Editor's note: CNN contributor Bob Greene is a best-selling author whose books include "Late Edition: A Love Story" and "Duty: A Father, His Son, and the Man Who Won the War."
(CNN) -- In a few weeks a noteworthy anniversary will arrive: fifty years since the election of John F. Kennedy as president of the United States.
Much will be made of the fact that half a century has passed. Photographs of the young president and his family will be republished, retrospective essays will be written. Inevitably, as the Kennedy years are freshly examined, the name of the assassin Lee Harvey Oswald will be mentioned in the context of what might have been, if only Kennedy's path and Oswald's never had intersected.
But there is another name that you have likely never heard: a man who might have changed history as drastically and irrevocably as Oswald did. Kennedy was elected in November 1960; a month later, this man came very close to making sure that Kennedy never served a single day in office.
His name was Richard Pavlick.
From an Associated Press dispatch, December 16, 1960, dateline West Palm Beach, Florida:
"A craggy-faced retired postal clerk who said he didn't like the way John F. Kennedy won the election is in jail on charges he planned to kill the president-elect.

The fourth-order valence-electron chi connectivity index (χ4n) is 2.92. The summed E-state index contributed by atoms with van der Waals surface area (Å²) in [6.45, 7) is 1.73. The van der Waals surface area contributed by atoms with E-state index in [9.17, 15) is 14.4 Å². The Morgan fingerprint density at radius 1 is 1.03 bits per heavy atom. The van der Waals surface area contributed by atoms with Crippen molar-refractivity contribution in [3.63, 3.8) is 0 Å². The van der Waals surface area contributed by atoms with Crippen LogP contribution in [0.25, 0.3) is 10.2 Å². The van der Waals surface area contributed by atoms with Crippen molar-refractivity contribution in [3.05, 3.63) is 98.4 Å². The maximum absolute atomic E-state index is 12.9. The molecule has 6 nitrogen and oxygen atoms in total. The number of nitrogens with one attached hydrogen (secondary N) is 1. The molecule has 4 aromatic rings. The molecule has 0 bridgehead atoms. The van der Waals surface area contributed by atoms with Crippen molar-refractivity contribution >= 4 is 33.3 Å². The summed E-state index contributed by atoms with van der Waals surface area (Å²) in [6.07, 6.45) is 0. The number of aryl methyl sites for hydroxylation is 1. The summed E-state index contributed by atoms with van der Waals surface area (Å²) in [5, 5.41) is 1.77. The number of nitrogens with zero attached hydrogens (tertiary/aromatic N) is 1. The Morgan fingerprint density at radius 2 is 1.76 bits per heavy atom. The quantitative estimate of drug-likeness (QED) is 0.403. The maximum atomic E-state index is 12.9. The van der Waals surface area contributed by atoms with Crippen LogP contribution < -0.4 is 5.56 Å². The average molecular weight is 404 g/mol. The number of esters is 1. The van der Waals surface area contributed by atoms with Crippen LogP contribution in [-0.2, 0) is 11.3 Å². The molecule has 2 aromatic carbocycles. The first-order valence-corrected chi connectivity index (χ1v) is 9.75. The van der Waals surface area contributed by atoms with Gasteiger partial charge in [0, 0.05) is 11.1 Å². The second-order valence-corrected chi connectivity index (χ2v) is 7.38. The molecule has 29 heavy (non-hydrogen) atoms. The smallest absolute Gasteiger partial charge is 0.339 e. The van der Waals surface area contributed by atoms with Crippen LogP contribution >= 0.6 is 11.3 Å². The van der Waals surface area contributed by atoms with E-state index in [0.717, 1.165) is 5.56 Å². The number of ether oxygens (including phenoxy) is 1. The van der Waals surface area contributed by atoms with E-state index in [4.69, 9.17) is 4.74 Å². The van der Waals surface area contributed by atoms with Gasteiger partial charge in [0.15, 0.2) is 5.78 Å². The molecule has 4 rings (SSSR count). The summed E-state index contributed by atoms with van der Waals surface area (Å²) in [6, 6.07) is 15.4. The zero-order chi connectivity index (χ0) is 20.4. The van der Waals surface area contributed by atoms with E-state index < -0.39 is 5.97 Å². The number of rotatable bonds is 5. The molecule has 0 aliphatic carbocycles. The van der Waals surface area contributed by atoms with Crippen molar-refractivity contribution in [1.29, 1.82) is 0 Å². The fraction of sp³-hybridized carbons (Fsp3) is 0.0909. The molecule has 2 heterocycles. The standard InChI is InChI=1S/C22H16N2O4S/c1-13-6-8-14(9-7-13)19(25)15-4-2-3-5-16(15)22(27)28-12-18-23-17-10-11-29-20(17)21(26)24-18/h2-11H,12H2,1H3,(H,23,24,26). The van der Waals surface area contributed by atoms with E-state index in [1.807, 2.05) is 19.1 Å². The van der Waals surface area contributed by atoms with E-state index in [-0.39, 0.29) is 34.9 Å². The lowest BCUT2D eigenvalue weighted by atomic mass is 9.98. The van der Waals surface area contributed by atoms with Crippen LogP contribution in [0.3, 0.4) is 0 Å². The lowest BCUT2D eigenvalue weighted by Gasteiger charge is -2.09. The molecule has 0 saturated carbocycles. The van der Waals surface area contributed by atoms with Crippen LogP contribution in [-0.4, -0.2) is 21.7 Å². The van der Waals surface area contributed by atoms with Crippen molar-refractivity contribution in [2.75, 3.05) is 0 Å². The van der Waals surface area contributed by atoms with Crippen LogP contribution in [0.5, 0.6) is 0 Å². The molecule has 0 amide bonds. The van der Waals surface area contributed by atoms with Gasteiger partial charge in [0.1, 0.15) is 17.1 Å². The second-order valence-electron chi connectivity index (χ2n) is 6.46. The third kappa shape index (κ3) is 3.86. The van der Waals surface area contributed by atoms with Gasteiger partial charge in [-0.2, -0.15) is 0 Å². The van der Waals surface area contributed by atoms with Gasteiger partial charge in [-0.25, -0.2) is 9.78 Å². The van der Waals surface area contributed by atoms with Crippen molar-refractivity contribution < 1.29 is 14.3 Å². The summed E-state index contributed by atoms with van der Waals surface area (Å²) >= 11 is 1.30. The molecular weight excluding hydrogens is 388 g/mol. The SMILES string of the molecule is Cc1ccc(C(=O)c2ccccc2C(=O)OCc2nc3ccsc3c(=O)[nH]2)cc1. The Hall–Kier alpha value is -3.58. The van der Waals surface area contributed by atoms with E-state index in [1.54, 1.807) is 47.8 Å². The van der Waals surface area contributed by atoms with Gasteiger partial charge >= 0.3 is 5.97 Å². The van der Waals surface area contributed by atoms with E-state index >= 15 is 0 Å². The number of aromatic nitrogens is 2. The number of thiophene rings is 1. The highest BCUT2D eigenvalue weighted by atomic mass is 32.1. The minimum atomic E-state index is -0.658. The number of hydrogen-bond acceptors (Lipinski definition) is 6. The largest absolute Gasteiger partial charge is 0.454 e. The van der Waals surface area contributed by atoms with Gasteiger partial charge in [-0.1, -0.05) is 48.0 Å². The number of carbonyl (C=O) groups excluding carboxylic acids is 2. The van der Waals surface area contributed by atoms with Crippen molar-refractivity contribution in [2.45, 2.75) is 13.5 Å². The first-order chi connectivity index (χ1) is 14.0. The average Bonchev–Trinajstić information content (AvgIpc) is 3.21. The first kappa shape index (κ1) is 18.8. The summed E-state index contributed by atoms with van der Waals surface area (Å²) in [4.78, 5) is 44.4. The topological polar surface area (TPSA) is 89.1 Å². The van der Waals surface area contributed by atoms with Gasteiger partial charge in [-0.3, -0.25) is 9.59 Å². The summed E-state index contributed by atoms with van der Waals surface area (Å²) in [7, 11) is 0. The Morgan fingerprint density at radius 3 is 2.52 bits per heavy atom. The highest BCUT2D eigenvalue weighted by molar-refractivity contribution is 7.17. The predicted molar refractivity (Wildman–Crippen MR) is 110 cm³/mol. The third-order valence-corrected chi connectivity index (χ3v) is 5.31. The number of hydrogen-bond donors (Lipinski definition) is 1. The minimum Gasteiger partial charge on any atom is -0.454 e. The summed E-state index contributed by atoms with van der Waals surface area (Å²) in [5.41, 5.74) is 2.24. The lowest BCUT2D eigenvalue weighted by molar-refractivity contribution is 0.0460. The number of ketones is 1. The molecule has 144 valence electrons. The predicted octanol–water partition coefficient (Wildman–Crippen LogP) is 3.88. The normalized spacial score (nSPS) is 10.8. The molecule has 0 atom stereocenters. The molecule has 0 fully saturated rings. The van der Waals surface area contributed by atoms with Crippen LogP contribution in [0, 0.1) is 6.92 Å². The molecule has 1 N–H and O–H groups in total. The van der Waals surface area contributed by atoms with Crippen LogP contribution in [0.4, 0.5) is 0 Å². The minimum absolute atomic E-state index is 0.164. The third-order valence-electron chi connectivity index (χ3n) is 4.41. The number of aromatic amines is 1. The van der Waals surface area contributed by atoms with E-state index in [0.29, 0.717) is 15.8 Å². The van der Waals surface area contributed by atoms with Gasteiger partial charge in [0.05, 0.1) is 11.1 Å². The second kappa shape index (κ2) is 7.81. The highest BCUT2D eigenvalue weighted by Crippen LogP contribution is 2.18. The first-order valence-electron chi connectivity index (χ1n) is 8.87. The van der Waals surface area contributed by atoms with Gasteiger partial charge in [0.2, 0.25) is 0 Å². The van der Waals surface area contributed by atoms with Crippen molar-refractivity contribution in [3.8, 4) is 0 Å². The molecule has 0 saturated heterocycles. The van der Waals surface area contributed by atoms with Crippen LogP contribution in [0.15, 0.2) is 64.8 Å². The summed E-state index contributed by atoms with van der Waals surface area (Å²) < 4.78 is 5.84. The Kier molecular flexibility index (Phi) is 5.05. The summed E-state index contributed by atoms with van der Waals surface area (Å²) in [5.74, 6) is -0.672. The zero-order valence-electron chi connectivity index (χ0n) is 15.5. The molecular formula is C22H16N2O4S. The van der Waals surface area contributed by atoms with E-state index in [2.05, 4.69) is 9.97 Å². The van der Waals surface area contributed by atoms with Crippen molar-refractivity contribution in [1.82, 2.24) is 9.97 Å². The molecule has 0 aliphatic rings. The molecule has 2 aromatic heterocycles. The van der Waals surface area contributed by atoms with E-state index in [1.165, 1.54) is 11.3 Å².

"Richard Pavlick, 73, was charged by the Secret Service with planning to make himself a human bomb and blow up Kennedy and himself."
Pavlick came much closer to killing Kennedy than most news reporters realized at the time. He was arrested in Palm Beach on December 15, 1960, in a car loaded with sticks of dynamite. Kennedy; his wife, Jacqueline; his daughter, Caroline; and his son, John Jr., were staying in the Kennedy family mansion in Palm Beach, preparing for the inauguration the next month.
Because Pavlick didn't get near Kennedy on the day he was arrested, the story was not huge national news. The announcement of his arrest coincided with a terrible airline disaster in which two commercial planes collided over New York City, killing 134 people, and that was the story that received the banner headlines and led the television and radio newscasts.
It wasn't until later that the complete story of a first Pavlick assassination attempt, a few days earlier, began to get out. It was that first one that might have changed American history.
Pavlick, who had lived in New Hampshire, spent much of his time writing enraged and belligerent letters to public figures and to newspapers. He resided in Belmont, New Hampshire; Belmont was at one time called Upper Gilmanton, and Gilmanton itself, four miles away, was reputed to be the model for the New England town in Grace Metalious' scandalous 1950s novel "Peyton Place." Thus, Time magazine, in its report of Pavlick's arrest in Florida, headlined the story: "The Man From Peyton Place."